Travel - China Quartet (Provinces) 5
Four in the far Northeast
Heilongjiang, so far northeast that it is practically in Russia.
Jilin, the unknown.
Liaoning, the unknown
Inner Mongolia (Nei Mongol) has appeared in this series before, but bears repeating.
These four make an interesting group because although they are adjacent to each other in one corner of China, they all have affinities beyond their borders that make for interesting histories.
This series seeks to whet the appetite for travel to China, not substitute for a full-fledge guidebook. So let's press forward.
Not well-touristed, but those who go and know what they want find lots of interest.
Heilongjiang: Remote and cold and northern and mountainous -- particularly, remote. And the source of trouble. That is pretty much how the Han Chinese civilization that arose along the Yellow River thought about the area that is now Heilongjiang.
The trouble came from the barbaric tribes inhabiting the area and invading China when they were not fighting among themselves. Tribes such as the Xianbei, the Mohe, and the Khitan. The Jurchens in particular were successful in conquering territory, establishing their own Jin Dynasty (1115-1234) and ruling much of northern China. The Jurchens were eventually swept away by barbarians from the West, the Mongols, but the Ming who succeeded in finally ousting the Mongols were themselves swept away by the Manchu, yet another northern tribe.
And the Manchu conquered all of China, even distant Yunnan, establishing China's final dynasty, the Qing, which lasted for nearly three centuries.
Even into the 19th century, the area meant trouble, now for the Qing. In the middle of that century, the Amur River was settled on as a border with the Empire of Russia, which had asserted authority in the area above that river. This gave up China's access to the Sea of Japan, but it brought some stability -- and Han moved here in large numbers.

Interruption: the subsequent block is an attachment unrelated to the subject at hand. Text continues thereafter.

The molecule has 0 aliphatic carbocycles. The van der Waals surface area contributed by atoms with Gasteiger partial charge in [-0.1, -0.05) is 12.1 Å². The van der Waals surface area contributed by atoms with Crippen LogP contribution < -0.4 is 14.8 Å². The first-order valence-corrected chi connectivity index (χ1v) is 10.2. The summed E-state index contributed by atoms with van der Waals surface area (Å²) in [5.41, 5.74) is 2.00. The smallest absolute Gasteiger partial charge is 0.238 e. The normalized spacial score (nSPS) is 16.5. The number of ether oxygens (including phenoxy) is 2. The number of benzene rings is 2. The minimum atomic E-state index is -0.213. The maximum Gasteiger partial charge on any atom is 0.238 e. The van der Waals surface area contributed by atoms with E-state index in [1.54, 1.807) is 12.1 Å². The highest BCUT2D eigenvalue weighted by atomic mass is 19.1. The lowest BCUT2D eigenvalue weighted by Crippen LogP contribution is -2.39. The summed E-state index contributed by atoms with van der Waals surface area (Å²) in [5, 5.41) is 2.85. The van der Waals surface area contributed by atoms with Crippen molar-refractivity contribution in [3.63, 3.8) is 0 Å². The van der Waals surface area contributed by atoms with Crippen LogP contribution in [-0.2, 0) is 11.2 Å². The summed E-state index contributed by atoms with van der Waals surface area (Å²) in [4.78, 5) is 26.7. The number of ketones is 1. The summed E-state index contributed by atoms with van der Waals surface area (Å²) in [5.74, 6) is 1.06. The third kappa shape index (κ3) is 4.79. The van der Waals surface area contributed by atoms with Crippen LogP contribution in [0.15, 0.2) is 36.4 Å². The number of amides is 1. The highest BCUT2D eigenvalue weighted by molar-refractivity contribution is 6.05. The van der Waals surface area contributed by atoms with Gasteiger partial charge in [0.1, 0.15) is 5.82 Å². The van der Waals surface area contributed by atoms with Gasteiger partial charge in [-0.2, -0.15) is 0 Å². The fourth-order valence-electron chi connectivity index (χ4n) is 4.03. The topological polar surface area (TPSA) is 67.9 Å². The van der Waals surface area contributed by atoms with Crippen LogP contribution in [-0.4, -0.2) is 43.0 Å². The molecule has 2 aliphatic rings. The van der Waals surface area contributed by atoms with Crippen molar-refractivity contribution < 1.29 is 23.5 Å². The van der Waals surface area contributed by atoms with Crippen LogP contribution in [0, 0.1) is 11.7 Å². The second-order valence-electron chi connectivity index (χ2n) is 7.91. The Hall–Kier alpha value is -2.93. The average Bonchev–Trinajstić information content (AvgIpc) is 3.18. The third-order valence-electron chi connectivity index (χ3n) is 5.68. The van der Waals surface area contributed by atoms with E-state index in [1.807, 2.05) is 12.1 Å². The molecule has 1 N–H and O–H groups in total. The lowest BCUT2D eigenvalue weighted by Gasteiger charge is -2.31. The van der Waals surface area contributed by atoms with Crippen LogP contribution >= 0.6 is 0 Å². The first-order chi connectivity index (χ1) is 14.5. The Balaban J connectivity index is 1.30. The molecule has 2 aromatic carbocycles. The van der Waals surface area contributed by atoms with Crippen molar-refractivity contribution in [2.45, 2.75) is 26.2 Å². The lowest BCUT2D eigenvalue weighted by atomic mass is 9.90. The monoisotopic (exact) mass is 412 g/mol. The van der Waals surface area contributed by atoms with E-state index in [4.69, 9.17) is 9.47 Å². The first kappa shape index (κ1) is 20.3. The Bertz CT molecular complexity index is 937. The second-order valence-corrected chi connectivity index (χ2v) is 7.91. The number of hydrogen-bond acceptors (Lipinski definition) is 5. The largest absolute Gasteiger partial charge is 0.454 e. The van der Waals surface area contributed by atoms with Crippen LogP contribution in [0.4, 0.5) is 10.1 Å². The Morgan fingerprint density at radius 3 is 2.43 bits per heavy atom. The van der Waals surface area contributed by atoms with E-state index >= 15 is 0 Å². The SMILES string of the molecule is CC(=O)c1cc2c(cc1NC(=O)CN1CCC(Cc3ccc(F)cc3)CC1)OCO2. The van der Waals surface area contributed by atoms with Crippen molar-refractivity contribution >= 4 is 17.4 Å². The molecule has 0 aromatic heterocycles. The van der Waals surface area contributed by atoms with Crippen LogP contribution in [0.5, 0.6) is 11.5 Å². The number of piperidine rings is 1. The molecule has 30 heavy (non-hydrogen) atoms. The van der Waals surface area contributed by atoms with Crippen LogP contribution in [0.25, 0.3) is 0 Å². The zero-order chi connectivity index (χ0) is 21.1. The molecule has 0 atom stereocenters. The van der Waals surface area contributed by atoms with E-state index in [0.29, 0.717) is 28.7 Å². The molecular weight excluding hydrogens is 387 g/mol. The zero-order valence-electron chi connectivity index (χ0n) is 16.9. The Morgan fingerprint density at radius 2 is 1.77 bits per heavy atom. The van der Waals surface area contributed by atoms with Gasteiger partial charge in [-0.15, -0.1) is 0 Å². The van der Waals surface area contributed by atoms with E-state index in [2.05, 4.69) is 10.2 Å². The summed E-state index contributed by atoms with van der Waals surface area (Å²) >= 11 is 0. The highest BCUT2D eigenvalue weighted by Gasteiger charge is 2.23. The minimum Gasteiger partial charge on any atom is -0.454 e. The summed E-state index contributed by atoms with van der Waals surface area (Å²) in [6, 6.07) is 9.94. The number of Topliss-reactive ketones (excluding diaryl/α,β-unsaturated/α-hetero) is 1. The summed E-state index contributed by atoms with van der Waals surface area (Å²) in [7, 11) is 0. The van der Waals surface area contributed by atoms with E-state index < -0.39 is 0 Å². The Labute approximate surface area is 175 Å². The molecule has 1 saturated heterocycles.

As the result of its victory over Russia in 1905, Japan took an interest in the area, which it expanded when the empires of both Russia and China fell. At the Versailles Conference, however, the European powers told Japan to go stand in a corner, which it did until about 1925.
After that it began to work in the area through the warlord Zhang Zoulin (father of "The Young Marshall"). He proved a bit too independent, however, so the Japanese military assassinated him, and from that point on there was no stopping them. The area became the central part of the puppet state Japan set up, Manchukuo. Eventually Japan installed Puyi, better known as The Last Emperor.Japan was in pursuit of the province's great timber resources and its coal and petroleum, and to some extent the area's suitability for horses and cattle, rather than to the Siberian Tiger and the Lynx which roam.
When at the eleventh hour Stalin joined the war against Japan, his troops conquered the area and placed it in the hands of Mao, where it has stayed.
Touristically, the major sites are the provincial capital, Harbin, and its Ice and Snow World festival and the ice palaces and sculptures created for it. In 1719 and 1721 volcanic eruptions along a tributary of the Amur created five interconnected lakes.
And Jingbo lake has the lovely Diaoshuilou Falls.
Unknown, but of interest:
In ancient times the province formed a part of the Goguryeo kingdom (one of the Three Kingdoms of Korea). The kingdom of Balhae was established in the area from 698 to 926 AD. The region then fell successively under the domination of these dynasties: Khitan Liao; Jurchen Jin; Mongol. Centuries later, during the Qing dynasty, much of the area fell under the General of Jilin, who controlled also what is today Russia's maritime province, Primorsky Krai.
During this latter period immigration of Han Chinese was severely restricted. In 1860, however, the Qing worked out a deal with Russia, a border-settlement whereby the Primorsky Krai part of the area was ceded to the Tsar. Jilin was then open to Han settlers, most of whom came from Shandong, and they quickly became the dominant group. Then came the Japanese. In 1932, the area was incorporated into Manchukuo, a puppet state set up by Japan in NE China. Russia again, this time is the form of the USSR, again asserted itself after 1945, and basically gave the area to Mao, who used it as an important base during the civil war.